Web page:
But in the end, Barro's argument is not really about reclining seats.  It is, instead, yet another case in which someone with economics training takes a little bit of knowledge and tries to turn it into a justification for being a jerk.  He is not merely making the objective statement that people are sometimes willing to ignore other people's concerns, and that policy must be clear-eyed in assessing how such self-interested actions play out in real life.  His is a normative assertion that it is right and good that people are selfish.

Barro's tone gives away the game.  In the National Review piece, he announces: "The property rights in reclining a seat belong to the person who is sitting in it. I will recline if I please."  Because I can, I shall!  And if people complain?  From his NYT piece: "[P]eople like to complain about all sorts of things; if they really cared that much, someone would have opened his wallet and paid me by now.”  He even disparages the people who have used the "Knee Defender," a device the locks seatbacks in place, for "steal[ing] from their fellow passengers.”  He describes another writer's effort to use pre-printed cards to ask people to consider other people's feelings as "inane," calling the cards "stupid."  (His attempt, at the end of his NYT piece, to turn the argument into a short-versus-tall fairness question is a transparent sham.)

The argument that "you could just pay me not to be a jerk" is, in the end, merely an attempt to hijack Ronald Coase, pretending that his theorem is a magical phrase that somehow converts selfish, anti-social behavior into market activity that can be traded for cash.  As one of my research assistants asked, why not invoke Coase to say: "You don't like me catcalling women on the street? I have a First Amendment property right to how I use my voice, so you're going to have to pay me to stop -- that's the only way to sort out whether someone values not being demeaned more than I value demeaning people."  Of course, there are other ways to get people to stop being jerks.  Saying, "Pay me or I'll offend again" sounds like it is somehow objective, because it invokes economic theory (incorrectly).  But it is nothing more than an emotional defense of a childishly simplistic worldview.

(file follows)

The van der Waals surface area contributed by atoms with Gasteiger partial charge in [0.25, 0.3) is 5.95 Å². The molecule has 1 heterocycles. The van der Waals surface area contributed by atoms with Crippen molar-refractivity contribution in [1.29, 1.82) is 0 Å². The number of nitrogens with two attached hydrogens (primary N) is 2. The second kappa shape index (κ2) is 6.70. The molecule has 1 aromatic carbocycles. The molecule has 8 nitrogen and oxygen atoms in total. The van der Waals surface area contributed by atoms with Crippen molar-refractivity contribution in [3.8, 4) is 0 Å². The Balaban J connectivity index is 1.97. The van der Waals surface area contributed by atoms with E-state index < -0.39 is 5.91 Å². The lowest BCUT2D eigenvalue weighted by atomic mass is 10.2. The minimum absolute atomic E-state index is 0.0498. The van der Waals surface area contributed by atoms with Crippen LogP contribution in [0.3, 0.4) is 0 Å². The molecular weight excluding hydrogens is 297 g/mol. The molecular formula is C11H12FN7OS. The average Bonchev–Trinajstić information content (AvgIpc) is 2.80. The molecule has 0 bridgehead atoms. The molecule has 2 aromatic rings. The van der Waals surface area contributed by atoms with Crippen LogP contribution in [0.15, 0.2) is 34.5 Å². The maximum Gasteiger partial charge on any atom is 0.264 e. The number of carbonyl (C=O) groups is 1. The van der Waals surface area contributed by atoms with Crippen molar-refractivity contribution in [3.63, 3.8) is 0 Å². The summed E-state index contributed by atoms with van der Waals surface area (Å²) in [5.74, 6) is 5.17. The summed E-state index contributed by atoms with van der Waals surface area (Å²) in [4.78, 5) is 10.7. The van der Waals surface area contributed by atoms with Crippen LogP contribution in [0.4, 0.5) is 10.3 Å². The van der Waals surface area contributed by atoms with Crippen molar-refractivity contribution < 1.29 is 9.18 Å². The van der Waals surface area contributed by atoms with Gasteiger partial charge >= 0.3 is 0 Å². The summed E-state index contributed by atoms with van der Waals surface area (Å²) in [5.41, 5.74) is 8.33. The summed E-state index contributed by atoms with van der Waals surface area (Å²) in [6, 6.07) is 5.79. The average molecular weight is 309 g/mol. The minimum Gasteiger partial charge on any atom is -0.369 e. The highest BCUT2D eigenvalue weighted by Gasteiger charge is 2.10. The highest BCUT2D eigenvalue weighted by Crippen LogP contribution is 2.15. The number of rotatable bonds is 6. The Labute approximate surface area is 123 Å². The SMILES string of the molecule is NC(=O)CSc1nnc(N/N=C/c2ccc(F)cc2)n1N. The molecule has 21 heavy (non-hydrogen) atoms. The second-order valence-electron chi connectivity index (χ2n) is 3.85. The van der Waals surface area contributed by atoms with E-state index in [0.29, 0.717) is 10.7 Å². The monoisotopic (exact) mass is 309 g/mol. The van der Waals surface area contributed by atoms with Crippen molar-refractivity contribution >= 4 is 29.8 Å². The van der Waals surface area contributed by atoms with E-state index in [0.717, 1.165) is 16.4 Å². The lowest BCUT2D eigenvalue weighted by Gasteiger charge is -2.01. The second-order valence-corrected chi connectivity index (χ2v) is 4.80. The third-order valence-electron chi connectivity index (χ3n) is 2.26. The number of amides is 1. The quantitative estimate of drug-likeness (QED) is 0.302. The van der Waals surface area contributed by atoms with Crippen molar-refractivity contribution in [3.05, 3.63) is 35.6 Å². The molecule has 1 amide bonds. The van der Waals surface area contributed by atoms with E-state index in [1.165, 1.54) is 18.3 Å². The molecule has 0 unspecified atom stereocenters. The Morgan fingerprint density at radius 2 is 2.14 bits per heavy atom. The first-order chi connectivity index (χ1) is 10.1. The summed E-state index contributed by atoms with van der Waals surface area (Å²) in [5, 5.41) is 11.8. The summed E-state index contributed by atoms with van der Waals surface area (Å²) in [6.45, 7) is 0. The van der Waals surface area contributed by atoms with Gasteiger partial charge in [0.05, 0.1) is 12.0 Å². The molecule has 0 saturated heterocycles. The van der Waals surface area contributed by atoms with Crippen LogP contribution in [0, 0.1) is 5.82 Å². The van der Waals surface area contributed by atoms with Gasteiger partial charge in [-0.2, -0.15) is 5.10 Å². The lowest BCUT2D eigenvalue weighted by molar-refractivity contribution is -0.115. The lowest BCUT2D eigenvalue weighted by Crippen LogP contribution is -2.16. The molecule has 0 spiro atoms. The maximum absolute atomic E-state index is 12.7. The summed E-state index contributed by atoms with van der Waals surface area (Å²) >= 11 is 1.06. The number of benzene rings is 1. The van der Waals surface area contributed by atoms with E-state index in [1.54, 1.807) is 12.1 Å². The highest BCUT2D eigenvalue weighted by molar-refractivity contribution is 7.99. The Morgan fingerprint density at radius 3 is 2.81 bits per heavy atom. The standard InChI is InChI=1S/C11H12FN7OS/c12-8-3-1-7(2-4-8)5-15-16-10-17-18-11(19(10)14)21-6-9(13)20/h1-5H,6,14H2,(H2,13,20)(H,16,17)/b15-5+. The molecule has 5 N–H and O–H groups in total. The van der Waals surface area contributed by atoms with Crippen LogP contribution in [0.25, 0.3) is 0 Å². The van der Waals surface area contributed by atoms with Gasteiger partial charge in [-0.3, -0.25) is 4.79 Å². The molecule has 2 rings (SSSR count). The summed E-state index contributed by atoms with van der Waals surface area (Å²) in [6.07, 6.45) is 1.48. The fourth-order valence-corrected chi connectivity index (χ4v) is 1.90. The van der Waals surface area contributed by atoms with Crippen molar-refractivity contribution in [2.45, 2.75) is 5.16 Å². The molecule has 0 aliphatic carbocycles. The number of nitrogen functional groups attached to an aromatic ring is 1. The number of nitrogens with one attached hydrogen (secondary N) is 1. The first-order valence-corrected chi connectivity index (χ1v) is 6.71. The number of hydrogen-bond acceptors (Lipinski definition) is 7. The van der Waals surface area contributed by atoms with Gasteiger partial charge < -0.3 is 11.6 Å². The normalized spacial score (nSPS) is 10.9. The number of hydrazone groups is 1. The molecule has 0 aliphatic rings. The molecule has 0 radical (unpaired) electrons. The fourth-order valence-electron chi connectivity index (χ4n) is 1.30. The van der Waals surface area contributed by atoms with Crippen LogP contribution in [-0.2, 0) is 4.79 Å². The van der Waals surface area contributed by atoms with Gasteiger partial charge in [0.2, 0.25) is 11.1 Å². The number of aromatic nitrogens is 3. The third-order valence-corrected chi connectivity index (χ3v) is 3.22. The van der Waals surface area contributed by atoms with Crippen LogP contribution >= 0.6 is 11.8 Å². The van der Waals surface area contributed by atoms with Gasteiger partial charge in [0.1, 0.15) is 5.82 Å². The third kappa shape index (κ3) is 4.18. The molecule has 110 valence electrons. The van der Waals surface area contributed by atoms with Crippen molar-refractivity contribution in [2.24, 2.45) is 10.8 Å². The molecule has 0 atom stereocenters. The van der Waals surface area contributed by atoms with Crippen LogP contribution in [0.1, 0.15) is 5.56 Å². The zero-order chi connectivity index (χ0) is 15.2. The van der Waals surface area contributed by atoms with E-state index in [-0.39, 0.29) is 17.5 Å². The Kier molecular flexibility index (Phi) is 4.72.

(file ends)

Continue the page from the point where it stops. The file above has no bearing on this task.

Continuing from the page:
In the late 1990's or early 2000's, some economists surveyed graduate students in the top Ph.D. programs in the U.S., trying to determine whether economists are already jerks when they sign up for a Ph.D. program, or instead that they become jerks by studying economics.  The premise of the study was backed up by other surveys that showed that people with economics training were much more likely to exhibit anti-social behaviors and to rationalize narrow-minded selfishness.  The results suggested that there was a huge self-selection element, with anti-social types flocking into graduate economics study.  Of course, it is possible that the "nurturing" of jerkiness had happened at the undergraduate level, too.

In any event, it is remarkable how often economists -- who claim merely to be explaining the world -- fiercely defend selfishness as a good thing, and ridicule people who act selflessly.  It is not merely, it seems, that the non-selfish people are "leaving money on the table."  They are seen as chumps, or worse.  "You want to help children by working at a charity?  Stop being such an economic waste!"  This defensiveness and sense of grievance coming from so many economists is, perhaps, unsurprising.  But the real Coasean analysis does not change the fact that they are losing a fight with their mental demons.

Finally, let me note a further point regarding seatbacks.  In addition to defining property rights and letting the passengers fight it out -- a fight that, as I describe in my Verdict column, will not be any more "economically efficient" than the current squabbling -- another possibility exists (even outside of government regulation).  The airlines could simply install non-reclining seats.  And honestly, I do not know why that has not happened yet.  The in-flight nastiness is certainly costly to the airlines, not just in the occasional diverted flight, but in time wasted by flight attendants, damage to seats that are kicked in retaliation against rude passengers, and so on.  The real Coasean question is not always limited to: "Which of these two parties should be able to sell their property right to the other?"  Sometimes, after taking account of all transaction costs, the answer is: "None of the above."